So, here it is (was) Thursday night, and I’m thinking, “Hmmm, what’s there to eat,” because throughout LL’s sojourn in Los Angeles, I was determined not to go to the grocery store; the goal: only eat from what’s available here at home.
A thing of beauty is a joy forever
So, I indulged in a childhood favorite — cheese toast! — though not as my mother would have made it.

I sliced a couple of pieces from a loaf of rustic, “country-style” bread and spread some olive tapenade on one side. I chopped some prosciutto and tomatoes and strew them across the bread, scattered some shredded sharp cheddar, Colby and Monterey Jack cheeses on top, sprinkling liberal amounts of salt and cracked pepper on top, and (once again) crowned the effect with a handful of panko bread crumbs and a little thyme. Six or seven minutes under the broiler brought these to nicely browned perfection.

For wine, I thought, “Oh, what the hell,” and opened the Morgan Winery Double L Vineyard Syrah 2006, Santa Lucia Highlands, Monterey County. Lord have mercy, what a great wine! Double L is a certified organic vineyard, the only such in the appellation.

The beginning is pure funkiness, though some swirling and sniffing and a few minutes’ indulgence bring out the details: clean morgan-syrah.jpgearth, plums, prunes and wet fur, followed by spiced and macerated black fruit, with back-notes of black olive, crushed black pepper, violets and lavender. This is when I start to get really excited by the wine, because the dimension and detail gradually unfold, unfurl, and this, readers, is why I write about and review wine, for that unfolding and unfurling. And then not so much earthy as damp slate and moss. The wine is mouth-filling but not in the least heavy or obvious; the alcohol is a blessed 13.9 percent, a sort of lonely (but eminently sane) low for syrahs in California. Spicy oak — 14 months Burgundy barrels, 25 percent new — and slightly gritty tannins seep in around the circumference of black current, blackberry and blueberry, permeating and building the wine’s structure in the mouth; I mean, the wine is so dynamic and vital that you feel this happening as you sip and taste. Not surprisingly, the finish tends to some briery, forestry austerity, though the wine remains sleek, elegant and approachable. The bad news: 100 cases. My rating is Exceptional. About $40.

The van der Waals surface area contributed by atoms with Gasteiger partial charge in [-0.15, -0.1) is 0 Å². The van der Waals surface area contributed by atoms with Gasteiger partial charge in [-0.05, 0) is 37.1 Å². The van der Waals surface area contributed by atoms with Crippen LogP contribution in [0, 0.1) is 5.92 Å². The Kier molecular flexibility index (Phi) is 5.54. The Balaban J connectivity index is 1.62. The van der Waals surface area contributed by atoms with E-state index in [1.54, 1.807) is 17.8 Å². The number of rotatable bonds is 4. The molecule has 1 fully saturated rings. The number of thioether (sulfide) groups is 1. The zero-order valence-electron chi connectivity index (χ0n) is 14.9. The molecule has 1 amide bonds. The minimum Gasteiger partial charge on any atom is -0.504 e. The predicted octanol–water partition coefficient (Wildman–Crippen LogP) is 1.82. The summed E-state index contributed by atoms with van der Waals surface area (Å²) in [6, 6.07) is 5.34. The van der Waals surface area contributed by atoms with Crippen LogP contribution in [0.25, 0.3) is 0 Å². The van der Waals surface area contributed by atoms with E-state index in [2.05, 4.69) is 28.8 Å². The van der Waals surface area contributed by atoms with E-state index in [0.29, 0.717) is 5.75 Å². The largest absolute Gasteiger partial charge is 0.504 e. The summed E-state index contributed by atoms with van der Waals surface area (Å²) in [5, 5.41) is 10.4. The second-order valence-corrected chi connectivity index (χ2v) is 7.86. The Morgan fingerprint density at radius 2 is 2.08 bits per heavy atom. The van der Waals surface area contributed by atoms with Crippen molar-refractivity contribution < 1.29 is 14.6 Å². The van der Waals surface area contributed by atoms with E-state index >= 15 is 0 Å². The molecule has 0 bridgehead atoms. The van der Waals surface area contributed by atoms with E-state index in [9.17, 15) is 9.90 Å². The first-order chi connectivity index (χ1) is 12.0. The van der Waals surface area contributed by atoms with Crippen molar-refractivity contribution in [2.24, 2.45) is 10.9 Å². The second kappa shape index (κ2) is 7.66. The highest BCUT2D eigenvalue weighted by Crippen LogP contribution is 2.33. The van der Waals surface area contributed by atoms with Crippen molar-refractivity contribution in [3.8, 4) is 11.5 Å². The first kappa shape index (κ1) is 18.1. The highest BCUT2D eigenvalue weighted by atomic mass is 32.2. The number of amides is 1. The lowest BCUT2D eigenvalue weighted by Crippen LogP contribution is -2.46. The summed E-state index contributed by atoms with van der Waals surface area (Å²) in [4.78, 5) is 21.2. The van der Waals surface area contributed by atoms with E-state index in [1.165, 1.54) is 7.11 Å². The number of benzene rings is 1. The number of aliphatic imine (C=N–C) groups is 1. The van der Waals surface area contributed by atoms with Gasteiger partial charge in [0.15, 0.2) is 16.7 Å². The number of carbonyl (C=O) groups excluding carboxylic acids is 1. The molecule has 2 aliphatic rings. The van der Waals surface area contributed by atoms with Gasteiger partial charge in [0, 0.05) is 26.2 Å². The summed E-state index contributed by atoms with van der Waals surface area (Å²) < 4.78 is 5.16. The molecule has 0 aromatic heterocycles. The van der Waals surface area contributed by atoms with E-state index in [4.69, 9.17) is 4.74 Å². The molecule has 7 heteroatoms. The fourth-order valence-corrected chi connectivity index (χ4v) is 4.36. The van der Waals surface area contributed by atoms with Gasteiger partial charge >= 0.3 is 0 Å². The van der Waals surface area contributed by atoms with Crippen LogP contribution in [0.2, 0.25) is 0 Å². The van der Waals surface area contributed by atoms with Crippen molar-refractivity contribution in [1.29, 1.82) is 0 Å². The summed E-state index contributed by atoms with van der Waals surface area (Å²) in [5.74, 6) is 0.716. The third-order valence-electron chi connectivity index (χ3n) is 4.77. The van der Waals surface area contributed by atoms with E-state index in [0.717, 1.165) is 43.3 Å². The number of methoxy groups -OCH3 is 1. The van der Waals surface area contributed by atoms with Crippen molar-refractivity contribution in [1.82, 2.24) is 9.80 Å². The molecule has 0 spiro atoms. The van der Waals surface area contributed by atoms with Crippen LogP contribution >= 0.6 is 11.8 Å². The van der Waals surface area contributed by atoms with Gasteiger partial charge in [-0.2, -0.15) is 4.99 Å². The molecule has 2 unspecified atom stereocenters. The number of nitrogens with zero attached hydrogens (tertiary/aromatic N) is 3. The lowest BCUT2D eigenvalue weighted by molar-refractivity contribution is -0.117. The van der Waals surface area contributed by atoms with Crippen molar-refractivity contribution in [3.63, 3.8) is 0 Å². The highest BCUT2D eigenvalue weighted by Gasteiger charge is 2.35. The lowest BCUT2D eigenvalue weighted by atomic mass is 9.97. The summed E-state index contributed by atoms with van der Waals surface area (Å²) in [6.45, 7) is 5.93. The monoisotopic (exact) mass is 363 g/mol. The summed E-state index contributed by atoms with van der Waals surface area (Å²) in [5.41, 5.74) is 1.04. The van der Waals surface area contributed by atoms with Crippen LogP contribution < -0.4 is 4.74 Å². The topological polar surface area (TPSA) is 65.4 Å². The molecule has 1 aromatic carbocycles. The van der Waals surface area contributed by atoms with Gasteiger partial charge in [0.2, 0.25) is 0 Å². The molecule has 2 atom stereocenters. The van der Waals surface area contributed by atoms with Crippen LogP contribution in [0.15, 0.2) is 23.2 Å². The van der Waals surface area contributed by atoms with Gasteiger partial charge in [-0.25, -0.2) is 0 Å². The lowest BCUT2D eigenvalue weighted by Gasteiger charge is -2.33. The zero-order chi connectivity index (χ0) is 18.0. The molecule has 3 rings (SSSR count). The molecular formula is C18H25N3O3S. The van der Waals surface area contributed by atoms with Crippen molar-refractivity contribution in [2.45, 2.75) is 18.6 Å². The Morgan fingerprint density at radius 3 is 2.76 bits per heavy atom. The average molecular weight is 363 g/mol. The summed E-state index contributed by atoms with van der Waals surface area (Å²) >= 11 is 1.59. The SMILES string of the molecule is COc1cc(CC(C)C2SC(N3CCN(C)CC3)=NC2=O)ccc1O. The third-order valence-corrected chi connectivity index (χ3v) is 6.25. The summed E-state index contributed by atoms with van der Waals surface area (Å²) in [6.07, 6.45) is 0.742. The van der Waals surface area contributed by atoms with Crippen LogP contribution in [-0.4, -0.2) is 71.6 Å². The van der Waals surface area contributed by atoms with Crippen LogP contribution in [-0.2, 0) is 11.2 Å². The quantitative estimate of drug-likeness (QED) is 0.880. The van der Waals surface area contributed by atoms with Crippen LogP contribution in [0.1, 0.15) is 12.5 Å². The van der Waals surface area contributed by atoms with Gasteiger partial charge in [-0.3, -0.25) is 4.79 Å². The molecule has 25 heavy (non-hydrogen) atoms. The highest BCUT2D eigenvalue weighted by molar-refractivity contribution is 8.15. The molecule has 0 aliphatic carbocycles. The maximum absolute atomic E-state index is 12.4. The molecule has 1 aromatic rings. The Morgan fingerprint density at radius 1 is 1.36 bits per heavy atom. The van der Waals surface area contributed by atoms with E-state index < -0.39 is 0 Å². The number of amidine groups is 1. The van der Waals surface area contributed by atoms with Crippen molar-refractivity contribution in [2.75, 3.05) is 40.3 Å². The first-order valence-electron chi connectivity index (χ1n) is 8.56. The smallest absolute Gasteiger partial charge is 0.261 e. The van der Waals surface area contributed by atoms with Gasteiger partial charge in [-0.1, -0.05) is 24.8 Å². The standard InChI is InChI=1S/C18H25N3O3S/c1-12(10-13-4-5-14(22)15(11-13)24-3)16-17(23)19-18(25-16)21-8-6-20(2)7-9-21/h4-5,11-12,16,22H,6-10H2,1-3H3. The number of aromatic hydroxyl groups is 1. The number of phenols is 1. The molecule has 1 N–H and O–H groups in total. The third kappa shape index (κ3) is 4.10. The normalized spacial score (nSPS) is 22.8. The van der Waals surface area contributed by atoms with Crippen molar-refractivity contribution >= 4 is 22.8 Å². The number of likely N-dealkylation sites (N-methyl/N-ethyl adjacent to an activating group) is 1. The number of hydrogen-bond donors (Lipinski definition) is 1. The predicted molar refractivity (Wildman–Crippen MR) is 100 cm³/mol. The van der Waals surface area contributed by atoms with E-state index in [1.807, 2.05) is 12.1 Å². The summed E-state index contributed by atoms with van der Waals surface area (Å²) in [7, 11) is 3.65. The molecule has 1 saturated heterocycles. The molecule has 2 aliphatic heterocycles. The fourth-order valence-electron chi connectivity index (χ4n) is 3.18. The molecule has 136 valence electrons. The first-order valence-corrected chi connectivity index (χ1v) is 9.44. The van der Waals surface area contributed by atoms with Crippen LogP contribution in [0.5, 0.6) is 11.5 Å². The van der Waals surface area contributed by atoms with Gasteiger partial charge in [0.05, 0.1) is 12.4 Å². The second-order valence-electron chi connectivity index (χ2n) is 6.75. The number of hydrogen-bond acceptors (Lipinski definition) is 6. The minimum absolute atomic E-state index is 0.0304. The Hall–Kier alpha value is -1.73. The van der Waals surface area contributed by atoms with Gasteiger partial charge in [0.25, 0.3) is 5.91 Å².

Though platonically intended for such fare as roasted squab, lamb shank or barbecue brisket, this wine did not overwhelm, and even contributed to, my open-face, toasted cheese sandwiches.